I love looking at souvenirs, but far more, I love the memories that can’t be captured by a keyring, or a T-shirt, or a small statuette. I love the memories of smiles, and warm hugs, meals shared, and tears spilled. And I love the stories that remind me that even if I’ve never set foot in a particular village or city, through prayer, I was There!
25 Therefore, having put away falsehood, let each one of you speak the truth with his neighbor, for we are members one of another.26 Be angry and do not sin; do not let the sun go down on your anger,27 and give no opportunity to the devil.28 Let the thief no longer steal, but rather let him labor, doing honest work with his own hands, so that he may have something to share with anyone in need.29 Let no corrupting talk come out of your mouths, but only such as is good for building up, as fits the occasion, that it may give grace to those who hear.30 And do not grieve the Holy Spirit of God, by whom you were sealed for the day of redemption.31 Let all bitterness and wrath and anger and clamor and slander be put away from you, along with all malice.32 Be kind to one another, tenderhearted, forgiving one another, as God in Christ forgave you.
I grew up hearing that anger is a sin. Yet God experiences anger and wrath. And the Apostle Paul says in this passage that we are to “Be angry and do not sin” (Eph. 4:26a).
Anger is an emotion; feeding on anger, wallowing in it, stewing and screaming and acting out under the control of our anger– that is sin. That is why Paul goes on to say that we should “not let the sun go down on your anger ” (4:26b). Anger is not a “bad” emotion, but it is a bad master. We need to take control over our anger to resolve it, and let it go. In Genesis, God spoke to Cain about this very thing–Cain and his brother Abel had brought sacrifices to God; Abel’s sacrifice was pleasing to God, but Cain’s sacrifice did not find God’s favor. The sacrifices were voluntary– Cain and Abel were not in competition to see who could bring the “best” sacrifice. God had not ordered them to bring a sacrifice only to find fault with Cain’s efforts or the way he chose to present the sacrifice. The scriptures don’t even say that God rebuked Cain or pointed out a flaw in his offering. He simply found favor with Abel’s offering– Abel had brought the best he had; the firstborn of his flocks. Cain had brought “some” of his crops. The difference in the sacrifices had nothing to do with the content or the manner of offering, but in the intent to worship God halfheartedly, instead of wholeheartedly. God saw that Cain was angry (as well as proud and envious of his brother). Instead of rebuke, God offered grace and wisdom:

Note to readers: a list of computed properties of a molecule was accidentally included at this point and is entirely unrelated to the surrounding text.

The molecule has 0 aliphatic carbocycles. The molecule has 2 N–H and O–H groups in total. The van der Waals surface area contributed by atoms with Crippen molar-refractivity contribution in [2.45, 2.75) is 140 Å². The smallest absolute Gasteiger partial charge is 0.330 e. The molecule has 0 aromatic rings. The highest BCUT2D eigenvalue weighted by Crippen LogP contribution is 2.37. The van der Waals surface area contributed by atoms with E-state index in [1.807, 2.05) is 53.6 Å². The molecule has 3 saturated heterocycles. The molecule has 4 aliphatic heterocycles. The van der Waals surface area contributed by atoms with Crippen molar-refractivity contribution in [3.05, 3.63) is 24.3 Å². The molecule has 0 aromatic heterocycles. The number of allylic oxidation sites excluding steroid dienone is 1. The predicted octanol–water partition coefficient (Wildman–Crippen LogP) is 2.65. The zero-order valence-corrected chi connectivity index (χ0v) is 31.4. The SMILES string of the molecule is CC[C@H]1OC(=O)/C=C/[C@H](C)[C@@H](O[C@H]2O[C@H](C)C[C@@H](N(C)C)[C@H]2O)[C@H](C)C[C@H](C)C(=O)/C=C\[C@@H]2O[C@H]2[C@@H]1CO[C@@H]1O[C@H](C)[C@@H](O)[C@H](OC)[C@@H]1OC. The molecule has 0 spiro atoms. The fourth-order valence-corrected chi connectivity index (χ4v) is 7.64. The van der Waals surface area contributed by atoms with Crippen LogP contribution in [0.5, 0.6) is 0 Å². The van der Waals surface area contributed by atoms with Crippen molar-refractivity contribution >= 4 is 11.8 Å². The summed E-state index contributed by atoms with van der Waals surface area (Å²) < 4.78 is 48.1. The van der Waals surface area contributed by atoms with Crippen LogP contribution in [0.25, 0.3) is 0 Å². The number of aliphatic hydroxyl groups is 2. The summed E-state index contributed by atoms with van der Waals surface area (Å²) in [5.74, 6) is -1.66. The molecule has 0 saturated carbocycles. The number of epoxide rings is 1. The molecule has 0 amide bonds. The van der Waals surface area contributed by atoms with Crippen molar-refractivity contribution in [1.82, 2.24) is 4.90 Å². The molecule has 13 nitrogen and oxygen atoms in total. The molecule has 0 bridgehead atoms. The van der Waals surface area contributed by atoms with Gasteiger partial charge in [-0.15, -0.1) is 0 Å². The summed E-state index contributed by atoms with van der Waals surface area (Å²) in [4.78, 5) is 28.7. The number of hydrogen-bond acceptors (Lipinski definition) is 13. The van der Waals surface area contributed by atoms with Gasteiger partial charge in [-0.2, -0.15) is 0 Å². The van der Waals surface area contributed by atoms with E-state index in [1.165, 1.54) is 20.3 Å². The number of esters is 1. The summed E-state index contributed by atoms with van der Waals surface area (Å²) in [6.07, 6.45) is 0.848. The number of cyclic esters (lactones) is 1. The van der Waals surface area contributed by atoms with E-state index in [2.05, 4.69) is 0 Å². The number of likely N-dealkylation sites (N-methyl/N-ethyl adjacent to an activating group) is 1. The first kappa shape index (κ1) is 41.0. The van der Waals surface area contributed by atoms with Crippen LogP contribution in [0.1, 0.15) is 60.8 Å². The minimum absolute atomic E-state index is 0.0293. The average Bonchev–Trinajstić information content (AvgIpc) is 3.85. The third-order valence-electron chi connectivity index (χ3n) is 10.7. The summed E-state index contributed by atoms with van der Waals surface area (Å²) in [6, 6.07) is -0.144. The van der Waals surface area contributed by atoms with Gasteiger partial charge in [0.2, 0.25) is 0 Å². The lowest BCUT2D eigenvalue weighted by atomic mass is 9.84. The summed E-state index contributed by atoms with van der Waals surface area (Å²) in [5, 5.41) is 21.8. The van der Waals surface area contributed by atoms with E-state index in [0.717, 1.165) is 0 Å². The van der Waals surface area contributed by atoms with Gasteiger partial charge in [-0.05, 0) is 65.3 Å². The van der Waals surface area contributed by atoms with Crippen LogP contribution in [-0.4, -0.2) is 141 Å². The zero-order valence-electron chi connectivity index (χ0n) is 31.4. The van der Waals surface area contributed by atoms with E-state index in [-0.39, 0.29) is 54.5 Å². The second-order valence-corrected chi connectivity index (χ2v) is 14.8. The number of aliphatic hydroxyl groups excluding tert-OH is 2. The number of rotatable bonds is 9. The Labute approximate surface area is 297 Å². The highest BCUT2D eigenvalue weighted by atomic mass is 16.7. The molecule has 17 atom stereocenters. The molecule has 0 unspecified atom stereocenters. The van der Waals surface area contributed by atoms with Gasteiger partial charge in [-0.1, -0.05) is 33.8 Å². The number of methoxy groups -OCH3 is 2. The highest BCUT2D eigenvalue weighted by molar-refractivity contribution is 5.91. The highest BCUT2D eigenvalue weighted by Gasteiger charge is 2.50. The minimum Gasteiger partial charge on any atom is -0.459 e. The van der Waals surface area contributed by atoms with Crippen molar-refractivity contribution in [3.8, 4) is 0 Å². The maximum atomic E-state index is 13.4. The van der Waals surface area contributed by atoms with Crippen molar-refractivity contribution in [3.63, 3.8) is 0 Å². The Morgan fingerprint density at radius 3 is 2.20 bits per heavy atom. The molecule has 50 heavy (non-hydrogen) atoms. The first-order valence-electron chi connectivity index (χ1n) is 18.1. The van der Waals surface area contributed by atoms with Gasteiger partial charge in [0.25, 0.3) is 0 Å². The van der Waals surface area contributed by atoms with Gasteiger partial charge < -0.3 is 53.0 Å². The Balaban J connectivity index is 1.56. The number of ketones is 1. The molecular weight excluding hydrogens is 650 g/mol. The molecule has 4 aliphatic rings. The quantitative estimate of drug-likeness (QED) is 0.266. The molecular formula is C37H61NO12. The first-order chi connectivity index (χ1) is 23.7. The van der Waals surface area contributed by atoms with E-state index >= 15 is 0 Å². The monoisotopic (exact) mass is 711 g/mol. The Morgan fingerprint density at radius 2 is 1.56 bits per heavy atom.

Genesis 4:6-7New Revised Standard Version (NRSV)
6 The Lord said to Cain, “Why are you angry, and why has your countenance fallen? 7 If you do well, will you not be accepted? And if you do not do well, sin is lurking at the door; its desire is for you, but you must master it.”
God doesn’t want us to deny our anger or pretend we are never angry. But He does want us to acknowledge it, and deal with it. Why am I angry? What should I do about it? Anger can motivate us to do the wrong things, but it can also spur us to change our course, and do something good. Righteous anger can spur us to speak out about injustice, and seek to correct wrongs. Anger can lead us to our knees, asking God for direction, strength, or His intervention and justice. King David often prayed angry prayers asking God to strike down the people who were plotting against him, or those who were doing evil or mocking God’s people.
I wish I could say that I had mastered this area, but I’m writing as much for my own instruction today as anything else. Here are some wonderful steps we can and SHOULD take to deal with anger: